Ryan Naraine at eWeek has a must-read article on how the recent surge of “pump and dump” spam is being delivered. Working with Joe Stewart, a senior security researcher at SecureWorks in Atlanta, Ryan was able to deliver a detailed picture of how these sleazy operations work and why they’re so hard to shut down.
Sobering numbers: 70,000 infected machines capable of pumping out a billion messages a day, virtually all of them for penis enlargement and stock scams.
Excellent graphics, too. This one shows that Windows XP Service Pack 2 is hosting nearly half the attacked machines.
It would sure be interesting to find out which exploits are responsible for all these infections.
… as Mike Dimmick points out in the comments, many of these bots are installed because users download and install dangerous software and hand the keys to their system over to the bad guys: “That’s why the ISPs have to take charge and block spam from leaving zombie computers – ordinary users frankly can’t be trusted not to infect themselves.”
Sad but true.
2 thoughts on “An up-close look at Russian spambot herders”
If you compare to the reported usage share of the various operating systems (e.g. http://marketshare.hitslink.com/report.aspx?qprid=2), XP actually has proportionally less of the spambots than earlier OS versions. Sadly that site does not give an indication of the percentage of Windows XP users that have applied SP2. I’m horrified that many people seem to be using XP with no service pack at all.
Also, I’m afraid it’s common that the zombie software doesn’t get on there through exploiting vulnerabilities. It gets there through users downloading and installing malware, whether by accepting ActiveX controls or other social engineering means. That’s why the ISPs have to take charge and block spam from leaving zombie computers – ordinary users frankly can’t be trusted not to infect themselves.
Quote: “… these bots are installed because users download and install dangerous software and hand the keys to their system over to the bad guys: “That’s why the ISPs have to take charge and block spam from leaving zombie computers – ordinary users frankly can’t be trusted not to infect themselves.”
This is what I have been saying for years now – but not just the ISPs – the major carriers and backbone equipment makers too. If Sprint, BT, AT&T, etc. teamed up with Cisco, Sun, HP, McAfee and Symantec, they could block nearly 100% of all malware from being dumped onto the web, and hogging up so much bandwidth, in the first place. But as I have asked many times before too, what incentive do any of those companies have to drastically reduce the amount of data (good or bad) that goes through their systems? None! Cisco wants to sell more routers, Sun more servers, Sprint more bandwidth, and McAfee more anti-virus licenses.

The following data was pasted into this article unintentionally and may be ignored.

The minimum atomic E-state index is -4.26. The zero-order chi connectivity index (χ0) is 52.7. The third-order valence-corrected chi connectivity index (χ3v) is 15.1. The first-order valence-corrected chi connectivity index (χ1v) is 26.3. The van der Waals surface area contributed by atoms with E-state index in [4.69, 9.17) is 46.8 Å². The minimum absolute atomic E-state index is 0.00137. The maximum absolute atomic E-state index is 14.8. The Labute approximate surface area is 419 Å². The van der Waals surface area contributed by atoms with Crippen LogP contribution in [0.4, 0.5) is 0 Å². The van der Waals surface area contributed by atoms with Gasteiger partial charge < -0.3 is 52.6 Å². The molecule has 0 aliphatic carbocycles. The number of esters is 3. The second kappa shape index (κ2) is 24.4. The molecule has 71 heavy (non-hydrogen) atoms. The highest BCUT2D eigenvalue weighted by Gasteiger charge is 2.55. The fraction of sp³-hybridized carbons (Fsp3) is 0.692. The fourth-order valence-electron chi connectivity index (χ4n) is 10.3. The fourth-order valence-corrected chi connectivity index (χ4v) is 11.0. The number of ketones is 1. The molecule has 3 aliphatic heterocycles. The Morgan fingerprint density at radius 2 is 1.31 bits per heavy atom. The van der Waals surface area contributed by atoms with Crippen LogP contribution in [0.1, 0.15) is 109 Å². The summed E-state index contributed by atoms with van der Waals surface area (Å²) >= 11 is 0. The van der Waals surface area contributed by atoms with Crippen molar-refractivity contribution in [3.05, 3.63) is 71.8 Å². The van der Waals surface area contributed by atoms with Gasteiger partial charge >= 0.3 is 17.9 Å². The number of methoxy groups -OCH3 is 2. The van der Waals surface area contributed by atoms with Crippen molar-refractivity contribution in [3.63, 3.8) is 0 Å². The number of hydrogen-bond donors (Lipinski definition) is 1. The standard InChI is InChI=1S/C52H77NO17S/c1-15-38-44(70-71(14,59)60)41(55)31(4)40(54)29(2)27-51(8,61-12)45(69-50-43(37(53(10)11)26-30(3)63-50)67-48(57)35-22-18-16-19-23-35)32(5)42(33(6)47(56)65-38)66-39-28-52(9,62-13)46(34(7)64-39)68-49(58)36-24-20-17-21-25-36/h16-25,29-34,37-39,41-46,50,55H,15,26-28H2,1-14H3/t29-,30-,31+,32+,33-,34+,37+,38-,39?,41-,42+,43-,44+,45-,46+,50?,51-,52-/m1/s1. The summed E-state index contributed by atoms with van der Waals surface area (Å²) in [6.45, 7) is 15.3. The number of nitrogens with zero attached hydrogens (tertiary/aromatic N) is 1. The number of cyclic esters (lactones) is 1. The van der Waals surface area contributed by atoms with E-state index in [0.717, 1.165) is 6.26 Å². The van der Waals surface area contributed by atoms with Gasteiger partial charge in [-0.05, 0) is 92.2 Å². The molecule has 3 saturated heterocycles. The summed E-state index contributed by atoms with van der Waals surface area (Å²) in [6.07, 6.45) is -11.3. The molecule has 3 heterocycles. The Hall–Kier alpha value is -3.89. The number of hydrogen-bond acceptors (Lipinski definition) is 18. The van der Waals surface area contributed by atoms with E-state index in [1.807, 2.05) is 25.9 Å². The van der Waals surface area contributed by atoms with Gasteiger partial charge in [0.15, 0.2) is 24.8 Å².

Time to wake up folks!!!! The ENTIRE Internet support and service industry is making fortunes off of spam, other malware, and illegal file shares – at OUR expense!!!!!
We need international laws with teeth, aggressive well-trained and funded law enforcement, and judges with no agendas other than protecting the innocent.
@Mike and/or Ed – please help with a statistic. Various reports have spam as up to 80% of all email traffic. What I cannot find is, of the total bandwidth consumed, how much is email?
In other words, “IF” ISPs, carriers, anti-malware makers, and governments stopped all spam (and other malware – viruses, worms, spyware, etc.) at its source, how much bandwidth would be freed up? Is it significant, or a drop in the bucket?
This seems to be a very hard number to nail down. Urban myths abound. I can find reports that porn consumes up to 85% of all Internet traffic. And I can find where P2P eats up 60%. And I also found where BitTorrent is 35%, and so is eDonkey! In 2005, Jon Yarden @ TechRepublic reported that “approximately 7 percent of all incoming Internet traffic to my organisation’s network fell under the junk traffic classification.” I wonder if that is still true (1), but (2) a fair assessment in the first place? I sure get a lot more spam at my personal (home – ISP, Yahoo, Gmail) addresses than I do with my corporate (work) addresses.
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